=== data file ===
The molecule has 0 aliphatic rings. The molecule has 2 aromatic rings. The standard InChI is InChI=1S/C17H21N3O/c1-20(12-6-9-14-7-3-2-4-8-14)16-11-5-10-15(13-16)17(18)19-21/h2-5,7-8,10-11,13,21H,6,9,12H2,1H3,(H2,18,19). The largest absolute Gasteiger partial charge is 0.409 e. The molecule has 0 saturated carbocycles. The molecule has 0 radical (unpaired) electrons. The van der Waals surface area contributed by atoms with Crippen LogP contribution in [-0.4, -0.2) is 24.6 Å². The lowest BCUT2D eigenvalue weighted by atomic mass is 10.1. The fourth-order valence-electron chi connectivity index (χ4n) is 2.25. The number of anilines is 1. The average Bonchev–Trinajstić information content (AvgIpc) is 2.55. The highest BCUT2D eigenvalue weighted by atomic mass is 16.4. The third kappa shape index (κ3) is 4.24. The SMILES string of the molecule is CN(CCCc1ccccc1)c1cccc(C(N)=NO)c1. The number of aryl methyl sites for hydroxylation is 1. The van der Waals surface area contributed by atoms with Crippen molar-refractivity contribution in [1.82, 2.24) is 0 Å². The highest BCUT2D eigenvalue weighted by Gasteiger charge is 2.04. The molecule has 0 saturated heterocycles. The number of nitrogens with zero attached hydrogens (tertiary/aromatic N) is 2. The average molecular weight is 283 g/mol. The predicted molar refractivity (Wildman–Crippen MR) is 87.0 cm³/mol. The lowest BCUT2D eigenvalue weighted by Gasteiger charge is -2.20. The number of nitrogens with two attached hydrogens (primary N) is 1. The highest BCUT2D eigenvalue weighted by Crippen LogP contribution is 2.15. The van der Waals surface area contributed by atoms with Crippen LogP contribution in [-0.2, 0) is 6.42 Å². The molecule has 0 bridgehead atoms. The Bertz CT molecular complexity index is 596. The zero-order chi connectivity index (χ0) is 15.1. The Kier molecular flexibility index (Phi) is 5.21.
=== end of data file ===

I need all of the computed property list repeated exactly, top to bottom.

The molecule has 0 aliphatic rings. The molecule has 2 aromatic rings. The standard InChI is InChI=1S/C17H21N3O/c1-20(12-6-9-14-7-3-2-4-8-14)16-11-5-10-15(13-16)17(18)19-21/h2-5,7-8,10-11,13,21H,6,9,12H2,1H3,(H2,18,19). The largest absolute Gasteiger partial charge is 0.409 e. The molecule has 0 saturated carbocycles. The molecule has 0 radical (unpaired) electrons. The van der Waals surface area contributed by atoms with Crippen LogP contribution in [-0.4, -0.2) is 24.6 Å². The lowest BCUT2D eigenvalue weighted by atomic mass is 10.1. The fourth-order valence-electron chi connectivity index (χ4n) is 2.25. The number of anilines is 1. The average Bonchev–Trinajstić information content (AvgIpc) is 2.55. The highest BCUT2D eigenvalue weighted by atomic mass is 16.4. The third kappa shape index (κ3) is 4.24. The SMILES string of the molecule is CN(CCCc1ccccc1)c1cccc(C(N)=NO)c1. The number of aryl methyl sites for hydroxylation is 1. The van der Waals surface area contributed by atoms with Crippen molar-refractivity contribution in [1.82, 2.24) is 0 Å². The highest BCUT2D eigenvalue weighted by Gasteiger charge is 2.04. The molecule has 0 saturated heterocycles. The number of nitrogens with zero attached hydrogens (tertiary/aromatic N) is 2. The average molecular weight is 283 g/mol. The predicted molar refractivity (Wildman–Crippen MR) is 87.0 cm³/mol. The lowest BCUT2D eigenvalue weighted by Gasteiger charge is -2.20. The number of nitrogens with two attached hydrogens (primary N) is 1. The highest BCUT2D eigenvalue weighted by Crippen LogP contribution is 2.15. The van der Waals surface area contributed by atoms with Crippen LogP contribution in [-0.2, 0) is 6.42 Å². The molecule has 0 bridgehead atoms. The Bertz CT molecular complexity index is 596. The zero-order chi connectivity index (χ0) is 15.1. The Kier molecular flexibility index (Phi) is 5.21.